I love good dressing. My family never stuffed the turkey or chicken when roasting, the dressing was always either cooked in a separate pan or placed under the mostly cooked turkey. I always preferred it in a separate pan, as I liked the crusty top, bottom and edges. Mama's dressing was always done the same way and was very simple. Stale cornbread, stale white bread, onions, eggs, celery, sage, black pepper, chicken/turkey broth and lots of fat, either butter or chicken/turkey fat. It was always delicious. I never asked my mom how she made it and it has taken me several years to figure out her secret. The most important part is the correct balance of cornbread and white bread, which I learned (by trial and error) is 4 parts stale cornbread to 1 part stale white bread. Here is what I came up with, this will make enough for a 9x13 inch pan of dressing. Oh and the difference between stuffing and dressing? It is the same stuff! Stuffing is stuffed inside the turkey (well, duh!) and dressing is when it is baked separately.
I bake a pan of cornbread the night before and after the oven has cooled off, just leave the pan in the oven overnight or until whenever the next day you are making the dressing. An 8x8 inch pan of cornbread gives you just enough for this recipe. As for the stale white bread, I often buy a bag of rolls from the discount shelf at the store. They are usually just right for this recipe.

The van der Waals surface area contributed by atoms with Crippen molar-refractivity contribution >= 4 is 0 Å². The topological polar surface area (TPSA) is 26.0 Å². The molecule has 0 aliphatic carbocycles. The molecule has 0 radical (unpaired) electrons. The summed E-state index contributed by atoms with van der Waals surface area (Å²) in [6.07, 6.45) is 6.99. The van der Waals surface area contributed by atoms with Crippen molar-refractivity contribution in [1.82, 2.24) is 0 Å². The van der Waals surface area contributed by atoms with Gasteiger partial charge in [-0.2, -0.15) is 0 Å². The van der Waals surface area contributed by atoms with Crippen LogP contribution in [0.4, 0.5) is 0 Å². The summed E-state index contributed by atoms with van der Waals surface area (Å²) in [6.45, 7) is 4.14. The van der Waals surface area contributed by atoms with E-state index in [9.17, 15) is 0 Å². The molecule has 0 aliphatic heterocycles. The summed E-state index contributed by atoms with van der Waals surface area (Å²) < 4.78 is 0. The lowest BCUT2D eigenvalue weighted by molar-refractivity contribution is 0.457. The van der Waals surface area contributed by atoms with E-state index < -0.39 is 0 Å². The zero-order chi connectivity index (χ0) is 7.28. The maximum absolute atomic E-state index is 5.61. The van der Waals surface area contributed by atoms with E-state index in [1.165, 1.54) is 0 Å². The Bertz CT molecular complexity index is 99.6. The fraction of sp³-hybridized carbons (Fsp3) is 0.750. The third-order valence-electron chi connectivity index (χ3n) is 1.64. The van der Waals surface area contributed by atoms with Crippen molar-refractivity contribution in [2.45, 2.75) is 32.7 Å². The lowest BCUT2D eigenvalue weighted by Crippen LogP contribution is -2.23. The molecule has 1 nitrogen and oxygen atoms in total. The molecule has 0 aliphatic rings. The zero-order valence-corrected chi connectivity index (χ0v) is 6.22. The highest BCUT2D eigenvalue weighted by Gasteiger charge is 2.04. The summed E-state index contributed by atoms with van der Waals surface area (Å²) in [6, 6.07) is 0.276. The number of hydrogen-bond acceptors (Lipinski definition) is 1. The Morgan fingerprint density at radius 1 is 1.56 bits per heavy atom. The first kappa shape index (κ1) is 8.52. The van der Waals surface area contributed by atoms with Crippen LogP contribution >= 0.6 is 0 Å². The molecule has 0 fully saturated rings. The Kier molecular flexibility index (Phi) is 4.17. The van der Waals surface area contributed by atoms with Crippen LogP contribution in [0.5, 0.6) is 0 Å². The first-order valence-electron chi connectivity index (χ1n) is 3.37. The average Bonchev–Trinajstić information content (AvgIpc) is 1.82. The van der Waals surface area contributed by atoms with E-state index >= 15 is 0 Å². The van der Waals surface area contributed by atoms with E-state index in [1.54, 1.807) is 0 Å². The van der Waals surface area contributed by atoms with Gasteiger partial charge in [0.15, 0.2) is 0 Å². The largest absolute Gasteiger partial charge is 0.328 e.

8 cups stale cornbread, crumbled
2 cups stale white bread, crumbled
1 large onion, peeled and chopped
about 1 1/2 cups celery, chopped (I like to use the inner core with the leafy greens)
1 tbsp. crumbled dried sage (finely chopped fresh sage if you happen to have some) or to taste
1/2 tsp. black pepper or to taste
1/4 cup butter or chicken/turkey fat or mixture of the two
chicken or turkey broth, 3-6 cups, as you like
Preheat the oven to 350 degrees and grease a 9x13 inch baking dish.
In a large dutch oven heat the butter or fat and then saute the onion and celery until lightly browned, do not allow to scorch. While that is cooking, take a very large bowl and add the cornbread, white bread, sage and black pepper. When the vegetables are done, add about a cup of the chicken broth to deglaze the pan, then pour it all into the breads and seasoning. Add another 2 cups chicken broth and the eggs, then stir to mix well. Add more broth until you get it to the correct consistency, this will depend on if you like a dryer or moister dressing. I like mine very moist, so I add enough broth until it is very wet and slightly soupy. Spoon or pour into your greased baking dish and smooth out the top. Bake at 350 degrees for about an hour or until it is well browned and crusty. Allow to cool slightly before serving.
One thing I like to do for a main dish when I don't want to go to the trouble of roasting a chicken or cook a turkey, is to make chicken and dressing in one dish. I will buy a deli roast chicken from the store, take the meat off the bone and reserve. I put the bones and skin in a dutch oven and simmer with packaged chicken broth (about 2 quarts), an onion (washed and halved, but skin left on), a couple carrots and some celery. After simmering for 45-60 minutes, strain and discard the solids. I make up my dressing mixture, using the broth (saving back 2 cups for gravy) from the bones. I put half of the dressing mixture in my baking dish, then top with the chicken meat, spreading it out evenly, then top with the rest of the dressing mixture. Bake as before. I then make some gravy with the reserved broth (3 tbsp. oil or butter heated, then adding 2 heaping tbsp. flour, make a roux, brown lightly, then whisk in the 2 cups chicken broth, cook until thick.)